This chapter covers conceptual framework, fundamental accounting principles, accounting assumptions and the elements of financial statements.
[vc_row][vc_column][vc_video link=”https://youtu.be/wS4eRyVtB9A” title=”The Conceptual Framework for Financial Reporting”][vc_video link=”https://youtu.be/W0T9WhIWQd0″ title=”The Elements of Financial Statements”][vc_video link=”https://youtu.be/XXqycwP40PU” title=”Accounting Assumptions and Principles”][/vc_column][/vc_row]
Chapter 2 outlines the development of a conceptual framework for financial reporting. The conceptual framework is composed of a basic objective, fundamental concepts, and recognition, measurement, and disclosure concepts. Each of these topics is discussed in Chapter 2 and should enhance your understanding of the topics covered in intermediate accounting.
A conceptual framework in accounting is important because rule-making should be built on and relate to an established body of concepts. The benefits of a soundly developed conceptual framework are as follows: (a) it should be easier to issue a coherent set of standards and rules; and (b) practical problems should be more quickly solved.
The FASB’s conceptual framework is developed in a series of concept statements (collectively the Conceptual Framework). The conceptual framework has the following 3 levels:
- First level: The objective of financial reporting, the “why” or purpose of accounting.
- Second level: The qualitative characteristics and the elements of financial statements, which form a bridge between the 1st and 3rd levels.
- Third level: Recognition, measurement, and disclosure concepts, the “how” or implementation.
First Level: Basic Objective
The basic objective of financial reporting is the foundation of the conceptual framework and requires that general-purpose financial reporting provide information about the reporting entity that is useful to present and potential equity investors, lenders, and other creditors in making decisions about providing resources to the entity. In order to understand general-purpose financial reporting, users need reasonable knowledge of business and financial matters.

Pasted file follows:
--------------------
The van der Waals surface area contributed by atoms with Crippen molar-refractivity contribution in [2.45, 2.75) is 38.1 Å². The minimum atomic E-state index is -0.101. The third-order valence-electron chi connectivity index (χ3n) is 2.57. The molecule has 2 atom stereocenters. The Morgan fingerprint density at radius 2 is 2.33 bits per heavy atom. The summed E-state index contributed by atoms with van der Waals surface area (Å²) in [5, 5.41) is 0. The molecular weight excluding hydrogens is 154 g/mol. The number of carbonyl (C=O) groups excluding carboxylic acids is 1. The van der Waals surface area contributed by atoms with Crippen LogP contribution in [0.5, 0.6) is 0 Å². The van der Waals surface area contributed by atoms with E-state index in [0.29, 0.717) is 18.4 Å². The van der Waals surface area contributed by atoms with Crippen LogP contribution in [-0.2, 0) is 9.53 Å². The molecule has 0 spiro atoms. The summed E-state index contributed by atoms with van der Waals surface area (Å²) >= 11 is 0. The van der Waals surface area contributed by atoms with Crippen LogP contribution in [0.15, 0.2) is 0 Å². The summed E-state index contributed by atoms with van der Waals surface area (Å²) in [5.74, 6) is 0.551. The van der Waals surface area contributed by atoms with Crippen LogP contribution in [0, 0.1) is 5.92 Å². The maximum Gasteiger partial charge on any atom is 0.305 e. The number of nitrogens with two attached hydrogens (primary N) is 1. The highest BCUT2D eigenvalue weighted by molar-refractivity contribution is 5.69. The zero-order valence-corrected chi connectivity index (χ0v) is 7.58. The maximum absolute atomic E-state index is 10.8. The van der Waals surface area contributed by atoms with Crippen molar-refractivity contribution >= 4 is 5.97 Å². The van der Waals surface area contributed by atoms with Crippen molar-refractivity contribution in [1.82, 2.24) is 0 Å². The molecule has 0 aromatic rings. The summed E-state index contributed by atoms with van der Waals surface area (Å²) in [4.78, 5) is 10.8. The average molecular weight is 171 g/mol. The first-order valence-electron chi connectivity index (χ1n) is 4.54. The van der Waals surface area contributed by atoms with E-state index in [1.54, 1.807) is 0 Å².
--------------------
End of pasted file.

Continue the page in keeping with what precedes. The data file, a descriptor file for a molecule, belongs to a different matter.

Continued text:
Second Level: Fundamental Concepts
Companies must decide what type of information to disclose and how to disclose it. These choices are determined by which method or alternative provides the most decision-useful information. The qualitative characteristics of accounting information distinguish better and more useful information from inferior and less useful information.
The fundamental qualities of accounting information are:
- Relevance – information that is capable of making a difference in a decision. Comprised of
- Predictive value means that the information can help users form expectations about the future.
- Confirmatory value means that the information validates or refutes expectations based on previous evaluations.
- Materiality means that information is material if omitting it or misstating it could influence decisions that users make on the basis of the reported financial information.
Faithful representation – numbers and descriptions match what really happened or existed. Comprised of Completeness means that all necessary information is provided. Neutrality means that the information is unbiased. Free from error means that the information is accurate.
- Enhancing qualities complement the fundamental qualities and include: